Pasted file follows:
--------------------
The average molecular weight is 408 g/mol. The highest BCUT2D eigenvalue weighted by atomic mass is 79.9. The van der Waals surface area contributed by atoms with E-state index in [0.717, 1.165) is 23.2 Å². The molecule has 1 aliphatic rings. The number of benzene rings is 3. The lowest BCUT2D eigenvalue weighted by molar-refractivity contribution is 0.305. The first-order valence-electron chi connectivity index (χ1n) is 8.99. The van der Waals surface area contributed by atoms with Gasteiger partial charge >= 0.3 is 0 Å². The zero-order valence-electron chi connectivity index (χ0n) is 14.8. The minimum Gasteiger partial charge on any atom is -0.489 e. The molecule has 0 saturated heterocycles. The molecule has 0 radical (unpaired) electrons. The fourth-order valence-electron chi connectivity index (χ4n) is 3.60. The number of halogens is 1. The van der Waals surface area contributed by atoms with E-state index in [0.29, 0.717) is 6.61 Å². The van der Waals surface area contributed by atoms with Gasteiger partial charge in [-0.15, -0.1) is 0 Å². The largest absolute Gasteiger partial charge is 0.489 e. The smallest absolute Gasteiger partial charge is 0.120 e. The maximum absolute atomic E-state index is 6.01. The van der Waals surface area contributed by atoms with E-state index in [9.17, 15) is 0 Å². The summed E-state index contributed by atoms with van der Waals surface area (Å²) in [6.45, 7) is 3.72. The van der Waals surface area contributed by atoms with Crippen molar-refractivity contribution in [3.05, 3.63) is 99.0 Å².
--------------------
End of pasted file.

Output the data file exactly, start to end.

The average molecular weight is 408 g/mol. The highest BCUT2D eigenvalue weighted by atomic mass is 79.9. The van der Waals surface area contributed by atoms with E-state index in [0.717, 1.165) is 23.2 Å². The molecule has 1 aliphatic rings. The number of benzene rings is 3. The lowest BCUT2D eigenvalue weighted by molar-refractivity contribution is 0.305. The first-order valence-electron chi connectivity index (χ1n) is 8.99. The van der Waals surface area contributed by atoms with Gasteiger partial charge >= 0.3 is 0 Å². The zero-order valence-electron chi connectivity index (χ0n) is 14.8. The minimum Gasteiger partial charge on any atom is -0.489 e. The molecule has 0 saturated heterocycles. The molecule has 0 radical (unpaired) electrons. The fourth-order valence-electron chi connectivity index (χ4n) is 3.60. The number of halogens is 1. The van der Waals surface area contributed by atoms with E-state index in [0.29, 0.717) is 6.61 Å². The van der Waals surface area contributed by atoms with Gasteiger partial charge in [-0.15, -0.1) is 0 Å². The largest absolute Gasteiger partial charge is 0.489 e. The smallest absolute Gasteiger partial charge is 0.120 e. The maximum absolute atomic E-state index is 6.01. The van der Waals surface area contributed by atoms with E-state index in [9.17, 15) is 0 Å². The summed E-state index contributed by atoms with van der Waals surface area (Å²) in [6.45, 7) is 3.72. The van der Waals surface area contributed by atoms with Crippen molar-refractivity contribution in [3.05, 3.63) is 99.0 Å².